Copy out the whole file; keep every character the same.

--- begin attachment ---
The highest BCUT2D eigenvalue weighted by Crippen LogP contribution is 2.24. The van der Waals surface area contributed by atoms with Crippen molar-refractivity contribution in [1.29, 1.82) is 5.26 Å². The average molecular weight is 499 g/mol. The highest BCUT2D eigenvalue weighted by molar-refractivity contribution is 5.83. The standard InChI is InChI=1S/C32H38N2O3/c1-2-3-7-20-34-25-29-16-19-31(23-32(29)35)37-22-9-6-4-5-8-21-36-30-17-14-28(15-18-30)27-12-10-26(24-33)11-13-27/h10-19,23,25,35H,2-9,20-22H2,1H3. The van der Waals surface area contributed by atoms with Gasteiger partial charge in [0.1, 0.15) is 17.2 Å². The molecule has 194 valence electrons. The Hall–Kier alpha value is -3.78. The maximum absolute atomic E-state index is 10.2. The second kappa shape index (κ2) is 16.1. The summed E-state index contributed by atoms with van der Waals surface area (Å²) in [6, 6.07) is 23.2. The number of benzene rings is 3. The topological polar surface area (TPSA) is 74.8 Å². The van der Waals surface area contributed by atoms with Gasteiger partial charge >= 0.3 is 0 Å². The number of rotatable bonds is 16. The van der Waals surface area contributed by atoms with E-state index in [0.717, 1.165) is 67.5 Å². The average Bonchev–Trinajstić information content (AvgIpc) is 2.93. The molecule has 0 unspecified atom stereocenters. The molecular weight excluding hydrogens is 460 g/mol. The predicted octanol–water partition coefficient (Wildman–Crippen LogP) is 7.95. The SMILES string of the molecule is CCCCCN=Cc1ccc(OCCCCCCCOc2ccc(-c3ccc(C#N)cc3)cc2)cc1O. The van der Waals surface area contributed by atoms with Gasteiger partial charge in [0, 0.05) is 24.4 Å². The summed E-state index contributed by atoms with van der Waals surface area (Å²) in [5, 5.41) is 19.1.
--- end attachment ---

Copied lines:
The highest BCUT2D eigenvalue weighted by Crippen LogP contribution is 2.24. The van der Waals surface area contributed by atoms with Crippen molar-refractivity contribution in [1.29, 1.82) is 5.26 Å². The average molecular weight is 499 g/mol. The highest BCUT2D eigenvalue weighted by molar-refractivity contribution is 5.83. The standard InChI is InChI=1S/C32H38N2O3/c1-2-3-7-20-34-25-29-16-19-31(23-32(29)35)37-22-9-6-4-5-8-21-36-30-17-14-28(15-18-30)27-12-10-26(24-33)11-13-27/h10-19,23,25,35H,2-9,20-22H2,1H3. The van der Waals surface area contributed by atoms with Gasteiger partial charge in [0.1, 0.15) is 17.2 Å². The molecule has 194 valence electrons. The Hall–Kier alpha value is -3.78. The maximum absolute atomic E-state index is 10.2. The second kappa shape index (κ2) is 16.1. The summed E-state index contributed by atoms with van der Waals surface area (Å²) in [6, 6.07) is 23.2. The number of benzene rings is 3. The topological polar surface area (TPSA) is 74.8 Å². The van der Waals surface area contributed by atoms with Gasteiger partial charge >= 0.3 is 0 Å². The number of rotatable bonds is 16. The van der Waals surface area contributed by atoms with E-state index in [0.717, 1.165) is 67.5 Å². The average Bonchev–Trinajstić information content (AvgIpc) is 2.93. The molecule has 0 unspecified atom stereocenters. The molecular weight excluding hydrogens is 460 g/mol. The predicted octanol–water partition coefficient (Wildman–Crippen LogP) is 7.95. The SMILES string of the molecule is CCCCCN=Cc1ccc(OCCCCCCCOc2ccc(-c3ccc(C#N)cc3)cc2)cc1O. The van der Waals surface area contributed by atoms with Gasteiger partial charge in [0, 0.05) is 24.4 Å². The summed E-state index contributed by atoms with van der Waals surface area (Å²) in [5, 5.41) is 19.1.